Oxazepam is a benzodiazepine that is used to treat anxiety, tension, and alcohol withdrawal. Its brand name is Serax, and it will stay in a person’s system for an average of 30 hours. That said, this length of time will be impacted by the amount taken, for how long, and the user’s overall health. To help figure this out, Banyan Massachusetts answers the following questions - How long does oxazepam stay in your system? What is its half-life? What kinds of tests may detect it?
For reference, the half-life of a drug refers to the time that it requires for the entire content of a drug’s active substance to be reduced by half in the body. In the case of Serax (oxazepam), the half-life can last anywhere from 4 to 15 hours, with peak blood levels being reached about 3 hours after taking a dose. Due to a relatively slow onset of action, Serax is a good option for people who have trouble staying asleep rather than falling asleep. The intermediate-acting benzodiazepine helps people to avoid taking too much at one time and helps oxazepam operate as a slightly less addictive option for benzodiazepines.
When asking the question, “How long does oxazepam stay in your system?” It is also worth considering the type of drug test being administered. This will influence whether traces of the substance will be detected and for how long this is a possibility. Serax, although not as addictive as other benzo options, can still cause a person to develop a tolerance, addiction, and even overdose if too much is taken at one time.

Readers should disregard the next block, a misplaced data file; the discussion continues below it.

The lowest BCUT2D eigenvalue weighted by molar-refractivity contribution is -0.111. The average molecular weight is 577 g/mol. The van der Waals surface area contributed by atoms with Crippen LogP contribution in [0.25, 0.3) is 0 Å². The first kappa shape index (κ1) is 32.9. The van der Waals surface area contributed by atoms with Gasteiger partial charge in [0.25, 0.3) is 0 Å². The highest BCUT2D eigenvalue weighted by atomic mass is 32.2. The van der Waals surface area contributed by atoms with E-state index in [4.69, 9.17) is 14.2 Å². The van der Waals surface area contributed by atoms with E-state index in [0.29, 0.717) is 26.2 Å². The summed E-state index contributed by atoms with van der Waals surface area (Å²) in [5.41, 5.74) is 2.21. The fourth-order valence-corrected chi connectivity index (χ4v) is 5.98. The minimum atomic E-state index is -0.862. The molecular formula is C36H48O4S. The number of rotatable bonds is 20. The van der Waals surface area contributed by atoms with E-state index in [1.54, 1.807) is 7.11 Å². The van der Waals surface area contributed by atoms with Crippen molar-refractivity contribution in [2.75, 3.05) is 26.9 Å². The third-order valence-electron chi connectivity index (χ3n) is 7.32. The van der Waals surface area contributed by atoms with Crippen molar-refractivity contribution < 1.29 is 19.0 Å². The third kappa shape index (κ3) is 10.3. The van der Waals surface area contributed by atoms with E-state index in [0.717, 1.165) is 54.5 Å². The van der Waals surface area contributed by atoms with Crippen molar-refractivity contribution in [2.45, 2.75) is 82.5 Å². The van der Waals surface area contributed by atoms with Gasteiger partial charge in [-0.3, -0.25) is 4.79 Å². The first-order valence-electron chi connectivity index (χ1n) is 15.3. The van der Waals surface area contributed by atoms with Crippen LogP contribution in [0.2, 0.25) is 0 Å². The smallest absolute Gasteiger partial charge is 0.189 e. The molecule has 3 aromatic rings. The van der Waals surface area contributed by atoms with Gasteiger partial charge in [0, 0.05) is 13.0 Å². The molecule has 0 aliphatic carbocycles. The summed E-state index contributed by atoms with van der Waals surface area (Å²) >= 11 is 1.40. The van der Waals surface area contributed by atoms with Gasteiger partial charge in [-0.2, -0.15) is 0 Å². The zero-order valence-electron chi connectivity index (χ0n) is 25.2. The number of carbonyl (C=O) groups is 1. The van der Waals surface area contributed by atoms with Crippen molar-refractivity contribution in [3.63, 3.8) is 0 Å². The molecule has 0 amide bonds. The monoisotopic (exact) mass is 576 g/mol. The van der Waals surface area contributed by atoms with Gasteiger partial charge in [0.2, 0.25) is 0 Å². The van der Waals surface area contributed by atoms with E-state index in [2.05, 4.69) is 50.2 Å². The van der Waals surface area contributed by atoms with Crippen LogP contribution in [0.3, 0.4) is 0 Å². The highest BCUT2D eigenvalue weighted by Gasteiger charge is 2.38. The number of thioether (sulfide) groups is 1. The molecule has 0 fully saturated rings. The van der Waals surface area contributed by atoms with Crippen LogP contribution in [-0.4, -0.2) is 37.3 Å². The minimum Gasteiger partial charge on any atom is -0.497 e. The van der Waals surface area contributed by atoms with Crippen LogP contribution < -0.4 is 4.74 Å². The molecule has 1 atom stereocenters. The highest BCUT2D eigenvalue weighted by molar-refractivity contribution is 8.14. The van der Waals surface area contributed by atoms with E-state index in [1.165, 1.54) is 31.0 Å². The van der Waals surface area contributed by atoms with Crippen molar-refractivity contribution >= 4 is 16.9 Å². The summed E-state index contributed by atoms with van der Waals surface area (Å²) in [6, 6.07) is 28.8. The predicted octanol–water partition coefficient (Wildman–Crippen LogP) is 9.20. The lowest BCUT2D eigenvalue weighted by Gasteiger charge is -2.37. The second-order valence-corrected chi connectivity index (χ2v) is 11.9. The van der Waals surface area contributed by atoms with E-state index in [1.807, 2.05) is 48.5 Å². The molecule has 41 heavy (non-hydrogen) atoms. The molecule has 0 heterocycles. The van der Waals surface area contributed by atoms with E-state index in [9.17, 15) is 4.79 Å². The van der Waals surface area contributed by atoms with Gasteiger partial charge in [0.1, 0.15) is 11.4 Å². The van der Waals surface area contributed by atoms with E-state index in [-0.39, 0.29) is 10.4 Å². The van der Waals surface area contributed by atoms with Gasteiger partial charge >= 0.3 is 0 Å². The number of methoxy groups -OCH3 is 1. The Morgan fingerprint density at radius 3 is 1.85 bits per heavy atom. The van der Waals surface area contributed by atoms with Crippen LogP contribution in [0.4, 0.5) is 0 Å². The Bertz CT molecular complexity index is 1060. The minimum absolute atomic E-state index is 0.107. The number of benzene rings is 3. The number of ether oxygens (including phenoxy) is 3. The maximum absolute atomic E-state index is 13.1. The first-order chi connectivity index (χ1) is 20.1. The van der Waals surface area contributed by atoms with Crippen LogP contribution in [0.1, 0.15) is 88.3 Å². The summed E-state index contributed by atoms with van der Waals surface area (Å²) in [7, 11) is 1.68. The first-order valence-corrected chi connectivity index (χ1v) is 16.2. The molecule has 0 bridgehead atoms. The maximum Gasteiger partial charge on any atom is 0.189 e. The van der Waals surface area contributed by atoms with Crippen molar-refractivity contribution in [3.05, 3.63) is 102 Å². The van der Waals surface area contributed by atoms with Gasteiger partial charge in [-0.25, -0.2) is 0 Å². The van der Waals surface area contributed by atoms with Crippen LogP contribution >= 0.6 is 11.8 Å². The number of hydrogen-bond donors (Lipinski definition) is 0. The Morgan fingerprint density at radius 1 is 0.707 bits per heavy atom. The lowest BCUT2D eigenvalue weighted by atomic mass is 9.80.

Drug test types that can detect Serax and similar benzodiazepines include:
If a person tests positive for oxazepam either after their prescription has run out or if they didn’t have one to begin with, this can be a sign of a deeper issue at play. Benzo abuse is a dangerous practice, and treatment should be sought if a person shows signs of it.
Choosing to get help for a drug problem is not always an easy choice to make but can transform a person’s life for the better. Our drug rehab in Massachusetts offers benzodiazepine addiction treatment that can help patients obtain and learn to maintain sobriety.
Each level of care is designed to meet a person where they are in their unique addiction and provide them with the therapies necessary to make a full recovery. While some people may require the additional support of a partial hospitalization program (PHP), others might need a less drastic option like an IOP (intensive hospitalization program). No matter the case, Banyan can care for you.
To learn more about our programming available, call Banyan’s Massachusetts addiction treatment center at 888-280-4763 today.
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